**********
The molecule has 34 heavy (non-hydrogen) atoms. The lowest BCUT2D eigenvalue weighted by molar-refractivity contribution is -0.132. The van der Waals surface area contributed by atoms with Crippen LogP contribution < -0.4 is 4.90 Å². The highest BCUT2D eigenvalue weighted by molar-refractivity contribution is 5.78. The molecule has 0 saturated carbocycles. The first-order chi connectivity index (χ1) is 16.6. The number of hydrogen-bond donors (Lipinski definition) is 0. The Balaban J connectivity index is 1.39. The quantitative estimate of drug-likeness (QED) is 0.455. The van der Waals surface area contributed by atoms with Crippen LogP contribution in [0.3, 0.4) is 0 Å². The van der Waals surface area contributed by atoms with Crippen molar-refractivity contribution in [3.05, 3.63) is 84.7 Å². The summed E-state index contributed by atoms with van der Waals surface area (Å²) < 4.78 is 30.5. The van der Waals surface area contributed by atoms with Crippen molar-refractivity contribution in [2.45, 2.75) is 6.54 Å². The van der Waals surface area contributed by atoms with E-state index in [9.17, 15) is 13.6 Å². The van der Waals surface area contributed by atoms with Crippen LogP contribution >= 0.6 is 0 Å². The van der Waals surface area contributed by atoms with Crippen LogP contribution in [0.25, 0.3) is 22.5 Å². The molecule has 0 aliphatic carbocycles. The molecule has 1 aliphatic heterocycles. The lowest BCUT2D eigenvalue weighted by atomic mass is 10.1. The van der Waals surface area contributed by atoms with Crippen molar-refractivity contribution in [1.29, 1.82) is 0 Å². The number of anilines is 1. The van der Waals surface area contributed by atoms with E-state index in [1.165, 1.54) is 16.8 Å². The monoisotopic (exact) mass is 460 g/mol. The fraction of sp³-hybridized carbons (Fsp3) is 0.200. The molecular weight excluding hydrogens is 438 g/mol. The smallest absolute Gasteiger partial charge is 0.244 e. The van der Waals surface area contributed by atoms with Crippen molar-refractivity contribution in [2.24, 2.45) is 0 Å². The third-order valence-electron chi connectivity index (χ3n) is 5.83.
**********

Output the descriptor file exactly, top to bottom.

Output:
The molecule has 34 heavy (non-hydrogen) atoms. The lowest BCUT2D eigenvalue weighted by molar-refractivity contribution is -0.132. The van der Waals surface area contributed by atoms with Crippen LogP contribution < -0.4 is 4.90 Å². The highest BCUT2D eigenvalue weighted by molar-refractivity contribution is 5.78. The molecule has 0 saturated carbocycles. The first-order chi connectivity index (χ1) is 16.6. The number of hydrogen-bond donors (Lipinski definition) is 0. The Balaban J connectivity index is 1.39. The quantitative estimate of drug-likeness (QED) is 0.455. The van der Waals surface area contributed by atoms with Crippen LogP contribution in [0.3, 0.4) is 0 Å². The van der Waals surface area contributed by atoms with Crippen molar-refractivity contribution in [3.05, 3.63) is 84.7 Å². The summed E-state index contributed by atoms with van der Waals surface area (Å²) < 4.78 is 30.5. The van der Waals surface area contributed by atoms with Crippen molar-refractivity contribution in [2.45, 2.75) is 6.54 Å². The van der Waals surface area contributed by atoms with E-state index in [9.17, 15) is 13.6 Å². The van der Waals surface area contributed by atoms with Crippen LogP contribution >= 0.6 is 0 Å². The van der Waals surface area contributed by atoms with Crippen LogP contribution in [0.25, 0.3) is 22.5 Å². The molecule has 0 aliphatic carbocycles. The molecule has 1 aliphatic heterocycles. The lowest BCUT2D eigenvalue weighted by atomic mass is 10.1. The van der Waals surface area contributed by atoms with Crippen molar-refractivity contribution in [1.29, 1.82) is 0 Å². The number of anilines is 1. The van der Waals surface area contributed by atoms with E-state index in [1.165, 1.54) is 16.8 Å². The monoisotopic (exact) mass is 460 g/mol. The fraction of sp³-hybridized carbons (Fsp3) is 0.200. The molecular weight excluding hydrogens is 438 g/mol. The smallest absolute Gasteiger partial charge is 0.244 e. The van der Waals surface area contributed by atoms with Crippen molar-refractivity contribution in [2.24, 2.45) is 0 Å². The third-order valence-electron chi connectivity index (χ3n) is 5.83.